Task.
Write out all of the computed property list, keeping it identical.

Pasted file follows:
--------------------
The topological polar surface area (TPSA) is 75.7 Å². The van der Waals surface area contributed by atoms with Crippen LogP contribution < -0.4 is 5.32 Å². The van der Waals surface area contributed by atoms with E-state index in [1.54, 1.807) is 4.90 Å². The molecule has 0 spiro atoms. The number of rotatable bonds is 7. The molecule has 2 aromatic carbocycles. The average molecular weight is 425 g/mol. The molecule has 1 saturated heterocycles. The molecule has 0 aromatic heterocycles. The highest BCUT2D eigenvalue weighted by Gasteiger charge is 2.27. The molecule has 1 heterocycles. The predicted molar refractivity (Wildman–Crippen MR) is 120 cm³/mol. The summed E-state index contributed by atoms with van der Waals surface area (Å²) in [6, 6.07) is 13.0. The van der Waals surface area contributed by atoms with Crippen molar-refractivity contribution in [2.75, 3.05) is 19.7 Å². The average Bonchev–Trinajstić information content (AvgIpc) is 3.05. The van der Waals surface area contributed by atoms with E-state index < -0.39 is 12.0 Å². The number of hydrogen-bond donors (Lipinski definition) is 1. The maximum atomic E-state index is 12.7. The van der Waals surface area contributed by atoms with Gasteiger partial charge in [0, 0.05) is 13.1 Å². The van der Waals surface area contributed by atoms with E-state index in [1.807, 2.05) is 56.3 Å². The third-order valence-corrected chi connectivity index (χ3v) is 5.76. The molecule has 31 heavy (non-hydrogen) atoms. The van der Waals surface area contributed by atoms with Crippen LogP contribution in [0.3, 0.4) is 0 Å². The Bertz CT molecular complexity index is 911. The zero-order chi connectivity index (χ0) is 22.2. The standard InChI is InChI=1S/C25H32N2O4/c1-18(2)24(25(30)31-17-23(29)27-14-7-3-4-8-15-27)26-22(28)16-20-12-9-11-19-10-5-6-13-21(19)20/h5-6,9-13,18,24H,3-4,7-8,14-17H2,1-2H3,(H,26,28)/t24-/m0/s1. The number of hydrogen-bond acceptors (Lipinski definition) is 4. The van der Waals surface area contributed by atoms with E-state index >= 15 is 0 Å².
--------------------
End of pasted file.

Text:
The topological polar surface area (TPSA) is 75.7 Å². The van der Waals surface area contributed by atoms with Crippen LogP contribution < -0.4 is 5.32 Å². The van der Waals surface area contributed by atoms with E-state index in [1.54, 1.807) is 4.90 Å². The molecule has 0 spiro atoms. The number of rotatable bonds is 7. The molecule has 2 aromatic carbocycles. The average molecular weight is 425 g/mol. The molecule has 1 saturated heterocycles. The molecule has 0 aromatic heterocycles. The highest BCUT2D eigenvalue weighted by Gasteiger charge is 2.27. The molecule has 1 heterocycles. The predicted molar refractivity (Wildman–Crippen MR) is 120 cm³/mol. The summed E-state index contributed by atoms with van der Waals surface area (Å²) in [6, 6.07) is 13.0. The van der Waals surface area contributed by atoms with Crippen molar-refractivity contribution in [2.75, 3.05) is 19.7 Å². The average Bonchev–Trinajstić information content (AvgIpc) is 3.05. The van der Waals surface area contributed by atoms with E-state index < -0.39 is 12.0 Å². The number of hydrogen-bond donors (Lipinski definition) is 1. The maximum atomic E-state index is 12.7. The van der Waals surface area contributed by atoms with Gasteiger partial charge in [0, 0.05) is 13.1 Å². The van der Waals surface area contributed by atoms with E-state index in [1.807, 2.05) is 56.3 Å². The third-order valence-corrected chi connectivity index (χ3v) is 5.76. The molecule has 31 heavy (non-hydrogen) atoms. The van der Waals surface area contributed by atoms with Crippen LogP contribution in [0.3, 0.4) is 0 Å². The Bertz CT molecular complexity index is 911. The zero-order chi connectivity index (χ0) is 22.2. The standard InChI is InChI=1S/C25H32N2O4/c1-18(2)24(25(30)31-17-23(29)27-14-7-3-4-8-15-27)26-22(28)16-20-12-9-11-19-10-5-6-13-21(19)20/h5-6,9-13,18,24H,3-4,7-8,14-17H2,1-2H3,(H,26,28)/t24-/m0/s1. The number of hydrogen-bond acceptors (Lipinski definition) is 4. The van der Waals surface area contributed by atoms with E-state index >= 15 is 0 Å².